I wonder if the old way were truly sustainable. The way the worlds population grows, was it not easier just to keep planting and taking without extensive fertilization. When the land gets exhausted, sell the land to a home developer and by new untapped land for farm use. Then repeat the process? This has been going on for thousands of years.
Now that all the land on this planet is accounted for by overpopulation. Can any land be truly self sustaining? I am always buying extra: compost, lime and organic fertilizers for the land. I often Rob Peter to pay Paul! I save my grass clippings and straw for the compost piles to feed my vegetable gardens. When the grass suffers, I buy fertilizers for the lawn. I have my doubts about the human race being truly self sustaining.
As for the water supply, I do believe that the water you drank today may have come from some dinosaurs piss. But the human race with their new products are binding up lots of water in man made products that will never be recycled back into the water supply.
Doom and Gloom... Dan
--
Enjoy Life... Dan

Garden in Zone 5 South East Michigan.
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(large snipping took place; but no one was hurt)

I'll have to disagree with you on farmers practices. Farmers were and still are some of the poorest people on this earth. Production means $$ in the bank so farmers quickly caught own to crop rotation. Farmers may sound dumb sometimes but they aint. When they did chop up their fields, it was into acres & acres.....not lots.

I have a mulcher mower so my yard stays pretty green on its own.

It may seem all doom and gloom but thankfully it isn't. And it's Friday!
Have a bright, sunshiny day!
Donna

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"Lelandite" wrote:

Any rotary mower can be a mulching mower, simply install mulching blades.... I wouldn't mow any other way... collecting clippings is pure silliness. Mulching blades remain sharper longer too because they are configured to cut progressively at several heights... the cutting edge on a mulching blade is about double the length of the cutting edge on a regular mower blade. They are designed to cut each clipping several times into much shorter lengths, and while mowing distribute the fine clippings back to the lawn evenly, where they totally decompose in less than 48 hours. Collecting clippings, composting them, and attempting to distribute it back evenly is a lot of fruitless labor. Between mulching mowing and critter poop I never need to fertilize.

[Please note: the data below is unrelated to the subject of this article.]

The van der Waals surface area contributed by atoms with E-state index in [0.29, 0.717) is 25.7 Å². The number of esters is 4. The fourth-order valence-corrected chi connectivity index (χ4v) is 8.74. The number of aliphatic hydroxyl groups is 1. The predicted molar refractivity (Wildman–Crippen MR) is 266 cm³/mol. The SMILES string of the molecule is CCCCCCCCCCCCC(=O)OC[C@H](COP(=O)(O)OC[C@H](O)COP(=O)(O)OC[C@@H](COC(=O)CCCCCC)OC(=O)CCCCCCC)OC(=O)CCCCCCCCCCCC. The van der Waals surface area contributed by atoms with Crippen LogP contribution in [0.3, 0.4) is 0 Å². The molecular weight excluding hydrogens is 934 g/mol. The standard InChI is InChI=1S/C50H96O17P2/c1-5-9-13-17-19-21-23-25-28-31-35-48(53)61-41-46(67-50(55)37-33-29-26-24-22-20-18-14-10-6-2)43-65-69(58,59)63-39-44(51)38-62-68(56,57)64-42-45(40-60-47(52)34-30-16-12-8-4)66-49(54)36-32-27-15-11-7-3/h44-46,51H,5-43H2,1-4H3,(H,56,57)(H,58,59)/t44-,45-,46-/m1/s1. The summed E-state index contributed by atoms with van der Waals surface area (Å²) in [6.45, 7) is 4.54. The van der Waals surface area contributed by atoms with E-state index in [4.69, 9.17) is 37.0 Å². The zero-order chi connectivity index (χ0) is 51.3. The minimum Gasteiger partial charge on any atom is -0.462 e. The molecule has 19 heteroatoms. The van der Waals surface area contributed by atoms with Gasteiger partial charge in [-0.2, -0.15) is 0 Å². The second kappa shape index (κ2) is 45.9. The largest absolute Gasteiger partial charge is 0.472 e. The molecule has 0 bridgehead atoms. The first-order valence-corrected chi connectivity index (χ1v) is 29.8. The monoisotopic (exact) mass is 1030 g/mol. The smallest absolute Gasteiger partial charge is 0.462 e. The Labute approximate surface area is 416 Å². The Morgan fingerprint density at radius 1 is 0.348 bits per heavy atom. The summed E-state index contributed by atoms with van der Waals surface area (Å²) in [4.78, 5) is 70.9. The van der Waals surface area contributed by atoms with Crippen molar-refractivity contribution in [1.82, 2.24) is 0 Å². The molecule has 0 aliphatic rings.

Mowers fitted with mulching blades:
http://i45.tinypic.com/jpfz3d.jpg
One of my fertilizing crews at work:
http://i50.tinypic.com/15fkj69.jpg
A fertilizing crew taking a union break... they are all legals btw:
http://i46.tinypic.com/28j8sm.jpg
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The Omnivore's Dilemma: A Natural History of Four Meals by Michael Pollan (Amazon.com product link shortened) 83/ref=pd_bbs_1?ie=UTF8&s=books&qid06815576&sr=1-1
p.45 - 46 Growing corn, which from a biological perspective had always been a process of capturing sunlight to turn it into food, has in no small measure become a process of converting fossil fuels into food. This shift explains the color of the land: The reason Greene County is no longer green for half the year is because the farmer who can buy synthetic fertility no longer needs cover crops to capture a whole year's worth of sunlight he has plugged himself into a new source of energy. When you add together the natural gas in the fertilizer to the fossil fuels it takes to make the pesticides, drive the tractors, and harvest, dry, and transport the corn, you find that every bushel of industrial corn requires the equivalent of between a quarter and a third of a gallon of oil to grow itor around fifty gallons of oil per acre of corn. (Some estimates are much higher.)
Put another way, it takes **more than a calorie of fossil fuel energy to produce a calorie of food; before the advent of chemical fertilizer the Naylor farm produced more than two calories of food energy for every calorie of energy invested**.

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- Billy
"Fascism should more properly be called corporatism because it is the
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Then the acres & acres split into lots then homes.

Cool, then you but fertilizer for the garden instead? Are you truly a self sufficient gardener?

Thanks, but I could also use the rain :)
--
Enjoy Life... Dan

Garden in Zone 5 South East Michigan.
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wrote:

and the people screamed! it was their land and they can do whatever they wanted to. There's no money into farming these days but when a developer comes around and flashes all those dollar signs, well, we either buy the farm land or shut up. Here in WA we have bought a lot of farm land and are still buying. Some farmers are recognizing their importance to the USA and have set their lands into conservative status. Means lower taxes to them and they get to keep the farm.

some of my mower waste goes into the garden. But most of it stays on the ground. I do buy yard fertilizer but it's suppose to be the good kind.